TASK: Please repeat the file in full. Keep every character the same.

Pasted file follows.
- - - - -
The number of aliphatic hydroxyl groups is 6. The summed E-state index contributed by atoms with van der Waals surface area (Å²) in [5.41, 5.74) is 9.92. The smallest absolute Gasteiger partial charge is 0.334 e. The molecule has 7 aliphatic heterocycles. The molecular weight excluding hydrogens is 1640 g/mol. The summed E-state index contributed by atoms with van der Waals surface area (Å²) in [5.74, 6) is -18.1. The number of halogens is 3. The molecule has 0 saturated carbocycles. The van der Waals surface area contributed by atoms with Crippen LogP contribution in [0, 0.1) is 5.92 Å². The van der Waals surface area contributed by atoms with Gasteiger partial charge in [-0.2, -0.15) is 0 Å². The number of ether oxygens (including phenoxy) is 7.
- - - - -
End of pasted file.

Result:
The number of aliphatic hydroxyl groups is 6. The summed E-state index contributed by atoms with van der Waals surface area (Å²) in [5.41, 5.74) is 9.92. The smallest absolute Gasteiger partial charge is 0.334 e. The molecule has 7 aliphatic heterocycles. The molecular weight excluding hydrogens is 1640 g/mol. The summed E-state index contributed by atoms with van der Waals surface area (Å²) in [5.74, 6) is -18.1. The number of halogens is 3. The molecule has 0 saturated carbocycles. The van der Waals surface area contributed by atoms with Crippen LogP contribution in [0, 0.1) is 5.92 Å². The van der Waals surface area contributed by atoms with Gasteiger partial charge in [-0.2, -0.15) is 0 Å². The number of ether oxygens (including phenoxy) is 7.